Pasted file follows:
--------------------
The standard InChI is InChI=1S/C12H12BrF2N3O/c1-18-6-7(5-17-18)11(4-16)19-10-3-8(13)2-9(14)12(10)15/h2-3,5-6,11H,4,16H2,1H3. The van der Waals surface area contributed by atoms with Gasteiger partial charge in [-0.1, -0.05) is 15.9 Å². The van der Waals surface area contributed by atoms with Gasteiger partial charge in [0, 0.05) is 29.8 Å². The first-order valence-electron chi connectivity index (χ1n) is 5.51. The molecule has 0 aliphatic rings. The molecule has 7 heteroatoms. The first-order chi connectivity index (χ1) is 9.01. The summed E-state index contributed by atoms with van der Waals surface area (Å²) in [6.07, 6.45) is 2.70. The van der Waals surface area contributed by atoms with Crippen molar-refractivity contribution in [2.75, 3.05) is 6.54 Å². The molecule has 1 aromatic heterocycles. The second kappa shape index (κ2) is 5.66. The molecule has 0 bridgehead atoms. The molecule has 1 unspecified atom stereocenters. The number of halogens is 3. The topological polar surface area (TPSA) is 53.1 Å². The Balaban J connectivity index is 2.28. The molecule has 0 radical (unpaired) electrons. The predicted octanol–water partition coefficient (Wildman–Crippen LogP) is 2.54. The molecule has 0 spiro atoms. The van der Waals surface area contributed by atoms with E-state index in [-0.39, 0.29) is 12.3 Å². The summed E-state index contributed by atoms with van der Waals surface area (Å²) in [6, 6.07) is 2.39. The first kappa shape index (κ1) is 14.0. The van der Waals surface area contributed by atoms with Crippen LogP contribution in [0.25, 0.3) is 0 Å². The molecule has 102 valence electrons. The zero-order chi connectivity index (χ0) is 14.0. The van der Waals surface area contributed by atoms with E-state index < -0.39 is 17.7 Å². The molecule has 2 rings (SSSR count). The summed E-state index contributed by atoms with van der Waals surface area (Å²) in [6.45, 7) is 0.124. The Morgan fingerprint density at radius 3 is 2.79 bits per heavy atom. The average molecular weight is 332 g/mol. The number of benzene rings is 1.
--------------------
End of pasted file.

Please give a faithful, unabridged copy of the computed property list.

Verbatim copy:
The standard InChI is InChI=1S/C12H12BrF2N3O/c1-18-6-7(5-17-18)11(4-16)19-10-3-8(13)2-9(14)12(10)15/h2-3,5-6,11H,4,16H2,1H3. The van der Waals surface area contributed by atoms with Gasteiger partial charge in [-0.1, -0.05) is 15.9 Å². The van der Waals surface area contributed by atoms with Gasteiger partial charge in [0, 0.05) is 29.8 Å². The first-order valence-electron chi connectivity index (χ1n) is 5.51. The molecule has 0 aliphatic rings. The molecule has 7 heteroatoms. The first-order chi connectivity index (χ1) is 9.01. The summed E-state index contributed by atoms with van der Waals surface area (Å²) in [6.07, 6.45) is 2.70. The van der Waals surface area contributed by atoms with Crippen molar-refractivity contribution in [2.75, 3.05) is 6.54 Å². The molecule has 1 aromatic heterocycles. The second kappa shape index (κ2) is 5.66. The molecule has 0 bridgehead atoms. The molecule has 1 unspecified atom stereocenters. The number of halogens is 3. The topological polar surface area (TPSA) is 53.1 Å². The Balaban J connectivity index is 2.28. The molecule has 0 radical (unpaired) electrons. The predicted octanol–water partition coefficient (Wildman–Crippen LogP) is 2.54. The molecule has 0 spiro atoms. The van der Waals surface area contributed by atoms with E-state index in [-0.39, 0.29) is 12.3 Å². The summed E-state index contributed by atoms with van der Waals surface area (Å²) in [6, 6.07) is 2.39. The first kappa shape index (κ1) is 14.0. The van der Waals surface area contributed by atoms with Crippen LogP contribution in [0.25, 0.3) is 0 Å². The molecule has 102 valence electrons. The zero-order chi connectivity index (χ0) is 14.0. The van der Waals surface area contributed by atoms with E-state index < -0.39 is 17.7 Å². The molecule has 2 rings (SSSR count). The summed E-state index contributed by atoms with van der Waals surface area (Å²) in [6.45, 7) is 0.124. The Morgan fingerprint density at radius 3 is 2.79 bits per heavy atom. The average molecular weight is 332 g/mol. The number of benzene rings is 1.